Objectives: Implantation and placental development are essential for the patterning of the embryo, for its growth and survival upon implantation, as well as for preserving the health of the fetus and mother. Inadequate invasion of trophoblast cells into the maternal decidua and the deficient growth of fetal blood vessels are actually recognized as possible pathogenetic factors of preeclampsia (PE). To examine molecular mechanisms that control these events, we are focusing in our studies on the endothelial gene Egfl7. Our preliminary studies show that Egfl7 has a critical role in molecular processes that control human vascular development and proper placental implantation: in particular, Egfl7 is expressed in the trophectoderm and in the fetal placental vasculature. To assess the involvement of Egfl7 in the development of PE, we investigate the EGFL7 expression patterns between PE and control placentas. Materials and Methods: Two study groups are considered: (1) a first of women with pregnancies complicated by early onset PE ; (2) a second study group of healthy women. The placental biopsies were obtained immediately after caesarean section from both groups, the PE patients and the normal controls. Real-time PCR and immunofluorescence analysis of EGFL7 expression in normal and preeclamptic human placental tissue were performed. Results: Real-time PCR analysis revealed that EGFL7 is strongly down regulated in the villi of PE placentas when compared to normal samples. In agreement with published data, VEGF expression was also decreased in PE placentas, although to a lesser extent compared to EGFL7. At variance, expression of the pan-endothelial marker CD31 was not significantly altered in PE as compared to normal placentas. These results were confirmed by immunofluorescence analysis. Conclusion: Our results suggest a role for Egfl7 in the pathogenesis of PE. We hypothesize that in PE placental villi the total number of endothelial cells is not significantly decreased (as indicated by the unchanged expression of CD31), but that their spatial distribution and function is severely affected, possibly due to the decrease in EGFL7 and VEGF protein. These preliminary results implicate a role for Egfl7 in PE human placentas: our preliminary studies also show that it interacts with the Notch pathway. The Notch signaling pathway appears to be crucial for both placental implantation and development and targeted mutations on several pathway genes result in defective growth of vascular vessels. To test our hypothesis, further studies are necessary in order to assess the importance of Egfl7 in human placental development and preeclampsia and to examine if Egfl7 function in human placenta is mediated through its interactions with Notch.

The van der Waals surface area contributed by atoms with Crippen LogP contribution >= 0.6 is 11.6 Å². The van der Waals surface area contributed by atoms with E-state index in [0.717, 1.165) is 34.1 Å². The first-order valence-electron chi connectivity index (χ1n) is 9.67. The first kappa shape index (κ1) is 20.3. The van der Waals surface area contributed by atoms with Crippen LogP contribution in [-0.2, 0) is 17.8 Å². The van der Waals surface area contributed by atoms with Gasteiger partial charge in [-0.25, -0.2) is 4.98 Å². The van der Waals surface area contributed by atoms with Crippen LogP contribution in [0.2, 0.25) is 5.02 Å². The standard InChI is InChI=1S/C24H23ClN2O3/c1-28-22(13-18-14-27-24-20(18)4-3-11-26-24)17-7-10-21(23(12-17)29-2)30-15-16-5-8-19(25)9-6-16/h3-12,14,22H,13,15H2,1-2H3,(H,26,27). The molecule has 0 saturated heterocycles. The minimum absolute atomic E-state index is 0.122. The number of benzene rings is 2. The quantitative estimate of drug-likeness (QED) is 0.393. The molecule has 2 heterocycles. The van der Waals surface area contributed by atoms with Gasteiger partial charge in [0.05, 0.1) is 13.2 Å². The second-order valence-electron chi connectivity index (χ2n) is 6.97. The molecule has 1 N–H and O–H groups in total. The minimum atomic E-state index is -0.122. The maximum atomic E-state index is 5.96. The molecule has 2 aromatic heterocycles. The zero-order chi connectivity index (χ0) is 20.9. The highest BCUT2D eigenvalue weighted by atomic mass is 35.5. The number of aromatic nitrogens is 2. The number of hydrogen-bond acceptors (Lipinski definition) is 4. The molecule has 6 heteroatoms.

- Angiogenetic Factors